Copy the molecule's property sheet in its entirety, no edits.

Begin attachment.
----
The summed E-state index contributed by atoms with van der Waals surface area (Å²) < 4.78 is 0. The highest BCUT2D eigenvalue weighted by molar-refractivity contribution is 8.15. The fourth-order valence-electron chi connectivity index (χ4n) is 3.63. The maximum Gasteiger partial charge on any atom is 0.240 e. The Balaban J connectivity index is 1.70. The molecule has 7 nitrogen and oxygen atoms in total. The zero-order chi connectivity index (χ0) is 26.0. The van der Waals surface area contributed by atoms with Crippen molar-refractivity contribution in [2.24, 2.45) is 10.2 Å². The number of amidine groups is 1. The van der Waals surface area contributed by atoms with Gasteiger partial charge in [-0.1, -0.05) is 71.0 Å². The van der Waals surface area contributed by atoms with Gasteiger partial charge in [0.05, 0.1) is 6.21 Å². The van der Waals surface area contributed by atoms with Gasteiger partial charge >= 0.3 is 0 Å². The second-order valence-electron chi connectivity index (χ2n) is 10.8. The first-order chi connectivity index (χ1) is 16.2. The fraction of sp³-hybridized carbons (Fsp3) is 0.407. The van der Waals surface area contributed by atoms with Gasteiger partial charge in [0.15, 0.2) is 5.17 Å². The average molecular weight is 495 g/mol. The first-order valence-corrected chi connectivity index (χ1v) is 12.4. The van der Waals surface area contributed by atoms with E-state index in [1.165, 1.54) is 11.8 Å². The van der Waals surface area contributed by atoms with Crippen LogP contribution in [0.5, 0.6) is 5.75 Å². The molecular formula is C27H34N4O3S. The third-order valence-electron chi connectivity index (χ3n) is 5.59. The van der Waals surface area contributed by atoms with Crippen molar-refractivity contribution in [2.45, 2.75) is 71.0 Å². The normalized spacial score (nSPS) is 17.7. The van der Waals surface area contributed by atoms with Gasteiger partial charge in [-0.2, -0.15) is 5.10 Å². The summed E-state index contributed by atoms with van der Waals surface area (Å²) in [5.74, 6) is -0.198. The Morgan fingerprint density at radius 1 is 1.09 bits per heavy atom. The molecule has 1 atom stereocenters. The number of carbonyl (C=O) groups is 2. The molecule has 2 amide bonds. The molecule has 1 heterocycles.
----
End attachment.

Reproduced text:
The summed E-state index contributed by atoms with van der Waals surface area (Å²) < 4.78 is 0. The highest BCUT2D eigenvalue weighted by molar-refractivity contribution is 8.15. The fourth-order valence-electron chi connectivity index (χ4n) is 3.63. The maximum Gasteiger partial charge on any atom is 0.240 e. The Balaban J connectivity index is 1.70. The molecule has 7 nitrogen and oxygen atoms in total. The zero-order chi connectivity index (χ0) is 26.0. The van der Waals surface area contributed by atoms with Crippen molar-refractivity contribution in [2.24, 2.45) is 10.2 Å². The number of amidine groups is 1. The van der Waals surface area contributed by atoms with Gasteiger partial charge in [-0.1, -0.05) is 71.0 Å². The van der Waals surface area contributed by atoms with Gasteiger partial charge in [0.05, 0.1) is 6.21 Å². The van der Waals surface area contributed by atoms with Gasteiger partial charge >= 0.3 is 0 Å². The second-order valence-electron chi connectivity index (χ2n) is 10.8. The first-order chi connectivity index (χ1) is 16.2. The fraction of sp³-hybridized carbons (Fsp3) is 0.407. The van der Waals surface area contributed by atoms with Gasteiger partial charge in [0.15, 0.2) is 5.17 Å². The average molecular weight is 495 g/mol. The first-order valence-corrected chi connectivity index (χ1v) is 12.4. The van der Waals surface area contributed by atoms with E-state index in [1.165, 1.54) is 11.8 Å². The van der Waals surface area contributed by atoms with Crippen LogP contribution in [0.5, 0.6) is 5.75 Å². The molecular formula is C27H34N4O3S. The third-order valence-electron chi connectivity index (χ3n) is 5.59. The van der Waals surface area contributed by atoms with Crippen molar-refractivity contribution in [2.45, 2.75) is 71.0 Å². The normalized spacial score (nSPS) is 17.7. The van der Waals surface area contributed by atoms with Gasteiger partial charge in [-0.2, -0.15) is 5.10 Å². The summed E-state index contributed by atoms with van der Waals surface area (Å²) in [5.74, 6) is -0.198. The Morgan fingerprint density at radius 1 is 1.09 bits per heavy atom. The molecule has 1 atom stereocenters. The number of carbonyl (C=O) groups is 2. The molecule has 2 amide bonds. The molecule has 1 heterocycles.